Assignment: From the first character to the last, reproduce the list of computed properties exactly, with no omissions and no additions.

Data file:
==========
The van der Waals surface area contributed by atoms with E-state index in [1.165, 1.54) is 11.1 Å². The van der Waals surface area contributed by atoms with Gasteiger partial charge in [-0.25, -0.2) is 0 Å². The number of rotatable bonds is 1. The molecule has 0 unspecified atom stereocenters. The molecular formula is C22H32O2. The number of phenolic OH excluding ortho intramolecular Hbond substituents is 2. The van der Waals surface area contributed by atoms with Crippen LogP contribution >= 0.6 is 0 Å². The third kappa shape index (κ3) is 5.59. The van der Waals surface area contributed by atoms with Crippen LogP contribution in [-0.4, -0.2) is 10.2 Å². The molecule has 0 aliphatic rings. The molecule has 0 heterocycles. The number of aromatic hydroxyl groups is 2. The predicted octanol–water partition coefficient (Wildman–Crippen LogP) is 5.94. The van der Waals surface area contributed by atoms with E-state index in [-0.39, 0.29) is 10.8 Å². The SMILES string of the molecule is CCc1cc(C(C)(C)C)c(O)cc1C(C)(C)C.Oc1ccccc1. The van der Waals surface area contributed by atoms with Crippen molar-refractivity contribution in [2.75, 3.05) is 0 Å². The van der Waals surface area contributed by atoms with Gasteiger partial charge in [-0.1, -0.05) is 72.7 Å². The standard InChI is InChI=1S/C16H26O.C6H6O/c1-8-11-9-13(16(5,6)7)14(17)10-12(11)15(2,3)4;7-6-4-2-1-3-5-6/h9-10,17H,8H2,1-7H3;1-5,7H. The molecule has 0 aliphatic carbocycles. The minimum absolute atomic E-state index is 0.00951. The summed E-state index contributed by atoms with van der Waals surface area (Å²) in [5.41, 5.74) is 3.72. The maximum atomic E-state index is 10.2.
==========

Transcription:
The van der Waals surface area contributed by atoms with E-state index in [1.165, 1.54) is 11.1 Å². The van der Waals surface area contributed by atoms with Gasteiger partial charge in [-0.25, -0.2) is 0 Å². The number of rotatable bonds is 1. The molecule has 0 unspecified atom stereocenters. The molecular formula is C22H32O2. The number of phenolic OH excluding ortho intramolecular Hbond substituents is 2. The van der Waals surface area contributed by atoms with Crippen LogP contribution >= 0.6 is 0 Å². The third kappa shape index (κ3) is 5.59. The van der Waals surface area contributed by atoms with Crippen LogP contribution in [-0.4, -0.2) is 10.2 Å². The molecule has 0 aliphatic rings. The molecule has 0 heterocycles. The number of aromatic hydroxyl groups is 2. The predicted octanol–water partition coefficient (Wildman–Crippen LogP) is 5.94. The van der Waals surface area contributed by atoms with E-state index in [-0.39, 0.29) is 10.8 Å². The SMILES string of the molecule is CCc1cc(C(C)(C)C)c(O)cc1C(C)(C)C.Oc1ccccc1. The van der Waals surface area contributed by atoms with Crippen molar-refractivity contribution in [2.75, 3.05) is 0 Å². The van der Waals surface area contributed by atoms with Gasteiger partial charge in [-0.1, -0.05) is 72.7 Å². The standard InChI is InChI=1S/C16H26O.C6H6O/c1-8-11-9-13(16(5,6)7)14(17)10-12(11)15(2,3)4;7-6-4-2-1-3-5-6/h9-10,17H,8H2,1-7H3;1-5,7H. The molecule has 0 aliphatic carbocycles. The minimum absolute atomic E-state index is 0.00951. The summed E-state index contributed by atoms with van der Waals surface area (Å²) in [5.41, 5.74) is 3.72. The maximum atomic E-state index is 10.2.